I am not sure as to the origins of Mother’s Day (2nd Sunday in May). I suspect it might have been started by someone from Hallmark cards but I am not sure. But no one would complain about another opportunity to recognise the sacrificial role that mothers play. I am only concerned for those who want to have children but are unable to do so for whatever reason, and/or those who have lost their children through death, divorce, or other life tragedies. For such folks, Mother’s Days can be acutely painful.
Therefore, when I pray for mothers on Mother’s Day, I also pray for all mothers in the family of God. The church is an alternative family, no less real or less significant than our biological families. In fact our spiritual families are the ones that will last for all eternity. Providing motherly love in the family of God is no consolation prize. Therefore all who provide motherly nurturing in the family of Christ also deserve to be recognised and prayed for, whether married or single, whether they have children of their own or not.
What about the guys? Well, carrying a child in your womb and the joyful crisis of giving birth is a mystery that no man will know first-hand. I remember being at the birth of son Andrew. The “water breaking” kicked things off. After that it was all a blur to me. I remember rushing Hee Ling to the hospital. I remember the pain of the birth spasms, and what seemed to me to be copious amounts of blood. Yet it was through the pain and the blood that new life came forth.
I can’t remember the author but I remember reading an article in Radix magazine a long time ago, abouthow Jesus’ experience on the cross was an experience comparable to child birth. On the cross, Jesus also brought forth new life through pain and blood. We are not here questioning the fact that Jesus was truly man as He was truly God, or that God has chosen to relate to us as father. But there are undeniable maternal dimensions to God’s love as well. In Matthew 23:37 Jesus calls out:
Jerusalem, Jerusalem, you who kill the prophets and stone those sent to you, how often I have longed to gather your children together, as a hen gathers her chicks under her wings, and you were not willing. (NIV)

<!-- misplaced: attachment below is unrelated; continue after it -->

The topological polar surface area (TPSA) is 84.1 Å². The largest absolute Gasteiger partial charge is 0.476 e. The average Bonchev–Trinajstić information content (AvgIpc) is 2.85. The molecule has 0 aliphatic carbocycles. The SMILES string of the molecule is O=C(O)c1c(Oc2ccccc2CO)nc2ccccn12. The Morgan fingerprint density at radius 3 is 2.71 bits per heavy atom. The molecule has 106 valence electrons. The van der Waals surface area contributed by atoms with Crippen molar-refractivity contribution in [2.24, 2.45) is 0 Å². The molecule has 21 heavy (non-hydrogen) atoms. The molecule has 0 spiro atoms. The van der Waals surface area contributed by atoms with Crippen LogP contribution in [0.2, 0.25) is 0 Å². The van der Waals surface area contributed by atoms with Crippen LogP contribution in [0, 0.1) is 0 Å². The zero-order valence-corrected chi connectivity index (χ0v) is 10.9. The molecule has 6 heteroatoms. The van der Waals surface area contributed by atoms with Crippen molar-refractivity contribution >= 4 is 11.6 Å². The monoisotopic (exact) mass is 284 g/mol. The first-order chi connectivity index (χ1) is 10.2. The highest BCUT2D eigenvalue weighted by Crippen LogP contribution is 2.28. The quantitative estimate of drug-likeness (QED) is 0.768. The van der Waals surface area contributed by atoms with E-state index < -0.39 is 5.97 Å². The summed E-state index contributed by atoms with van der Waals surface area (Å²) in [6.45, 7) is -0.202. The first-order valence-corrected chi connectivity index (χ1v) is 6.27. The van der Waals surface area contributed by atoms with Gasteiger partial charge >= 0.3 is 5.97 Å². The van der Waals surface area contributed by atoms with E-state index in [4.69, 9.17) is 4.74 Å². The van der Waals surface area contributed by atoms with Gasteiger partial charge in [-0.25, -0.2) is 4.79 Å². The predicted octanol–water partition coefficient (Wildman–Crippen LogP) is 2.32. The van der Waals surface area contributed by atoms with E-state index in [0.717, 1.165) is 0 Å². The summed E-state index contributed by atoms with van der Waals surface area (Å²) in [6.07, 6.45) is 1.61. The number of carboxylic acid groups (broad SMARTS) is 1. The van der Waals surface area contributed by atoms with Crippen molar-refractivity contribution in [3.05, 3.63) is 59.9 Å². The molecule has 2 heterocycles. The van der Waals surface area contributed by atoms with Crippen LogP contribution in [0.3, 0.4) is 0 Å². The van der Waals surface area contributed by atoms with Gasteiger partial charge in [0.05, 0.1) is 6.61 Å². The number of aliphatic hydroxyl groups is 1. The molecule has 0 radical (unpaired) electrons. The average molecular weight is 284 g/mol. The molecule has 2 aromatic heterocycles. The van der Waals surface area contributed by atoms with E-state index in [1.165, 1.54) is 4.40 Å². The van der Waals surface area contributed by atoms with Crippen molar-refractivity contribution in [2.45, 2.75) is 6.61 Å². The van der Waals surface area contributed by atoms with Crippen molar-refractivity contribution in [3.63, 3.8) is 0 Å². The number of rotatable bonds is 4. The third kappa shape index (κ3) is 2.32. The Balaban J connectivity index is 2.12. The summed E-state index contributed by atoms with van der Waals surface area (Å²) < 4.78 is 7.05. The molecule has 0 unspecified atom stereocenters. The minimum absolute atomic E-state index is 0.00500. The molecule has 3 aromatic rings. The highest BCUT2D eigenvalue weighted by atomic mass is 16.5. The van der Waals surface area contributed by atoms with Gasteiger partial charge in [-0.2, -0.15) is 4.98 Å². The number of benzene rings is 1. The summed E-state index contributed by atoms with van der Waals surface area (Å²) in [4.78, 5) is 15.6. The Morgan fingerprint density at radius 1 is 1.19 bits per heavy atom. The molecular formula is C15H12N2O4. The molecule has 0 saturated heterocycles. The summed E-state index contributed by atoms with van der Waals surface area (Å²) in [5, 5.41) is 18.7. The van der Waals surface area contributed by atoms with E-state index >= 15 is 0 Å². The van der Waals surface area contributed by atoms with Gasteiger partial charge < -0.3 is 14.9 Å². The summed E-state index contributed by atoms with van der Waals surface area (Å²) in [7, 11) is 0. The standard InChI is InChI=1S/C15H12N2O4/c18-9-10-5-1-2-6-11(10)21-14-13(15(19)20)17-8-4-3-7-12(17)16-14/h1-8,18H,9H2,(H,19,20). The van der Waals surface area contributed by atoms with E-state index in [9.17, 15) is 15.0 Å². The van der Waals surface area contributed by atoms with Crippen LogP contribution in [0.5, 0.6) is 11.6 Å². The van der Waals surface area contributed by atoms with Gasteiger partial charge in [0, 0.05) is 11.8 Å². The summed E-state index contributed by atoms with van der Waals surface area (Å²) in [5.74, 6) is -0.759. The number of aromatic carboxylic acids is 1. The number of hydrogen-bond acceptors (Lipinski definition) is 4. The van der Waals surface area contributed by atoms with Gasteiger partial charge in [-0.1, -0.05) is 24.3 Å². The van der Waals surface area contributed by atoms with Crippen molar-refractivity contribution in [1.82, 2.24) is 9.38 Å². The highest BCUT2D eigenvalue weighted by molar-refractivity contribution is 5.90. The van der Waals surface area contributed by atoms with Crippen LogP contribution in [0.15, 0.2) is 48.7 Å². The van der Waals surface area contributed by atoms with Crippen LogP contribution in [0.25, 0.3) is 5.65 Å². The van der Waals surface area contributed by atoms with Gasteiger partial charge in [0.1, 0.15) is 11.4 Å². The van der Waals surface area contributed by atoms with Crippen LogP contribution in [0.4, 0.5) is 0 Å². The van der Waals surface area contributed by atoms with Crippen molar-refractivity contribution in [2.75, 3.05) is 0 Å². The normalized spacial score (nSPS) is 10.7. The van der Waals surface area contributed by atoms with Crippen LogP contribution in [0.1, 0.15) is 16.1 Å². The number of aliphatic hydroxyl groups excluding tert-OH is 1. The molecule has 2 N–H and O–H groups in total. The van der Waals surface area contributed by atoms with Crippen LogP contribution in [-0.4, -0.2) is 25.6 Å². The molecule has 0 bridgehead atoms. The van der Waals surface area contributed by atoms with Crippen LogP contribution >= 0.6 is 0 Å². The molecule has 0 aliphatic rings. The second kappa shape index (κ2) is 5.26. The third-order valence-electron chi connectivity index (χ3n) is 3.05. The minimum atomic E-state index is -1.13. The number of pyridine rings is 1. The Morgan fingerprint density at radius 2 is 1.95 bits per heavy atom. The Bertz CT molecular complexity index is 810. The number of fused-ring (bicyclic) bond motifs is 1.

And Isaiah 66:13 reads:
As a mother comforts her child,
so will I comfort you;
and you will be comforted over Jerusalem. (NIV)
What are some implications? For one, when mothers are undergoing child birth, they can call out to God for help knowing that God understands their pain and the sacrifices needed to bring forth new life. It also means that men can learn from women how to add on a more maternal dimension to their love. (As a single father for a number of years, I found myself more sensitised to my “feminine” side.) In 1 Thessalonians, we see Paul referring to both his paternal and his maternal love.
For you know that we dealt with each of you as a father deals with his own children, encouraging, comforting and urging you to live lives worthy of God, who calls you into his kingdom and glory. (2: 11-12 NIV)
Just as a nursing mother cares for her children, so we cared for you. Because we loved you so much, we were delighted to share with you not only the gospel of God but our lives as well. (2:7b-8 NIV)
We live in a day and age where gender issues are hotly debated. Followers of Jesus will be on the alert to fend off any attempt to blur the differences between men and women. Indeed it is precisely because we are different that we are able to learn from each other.
When humankind sinned, it not only destroyed the relationship between humankind and God, it also destroyed the relationship between men and women (Genesis 3:12; 16b). In Christ that relationship has been restored. So on Mother’s day, we thank God for mothers, and seek to learn from them, whatever gender we may be.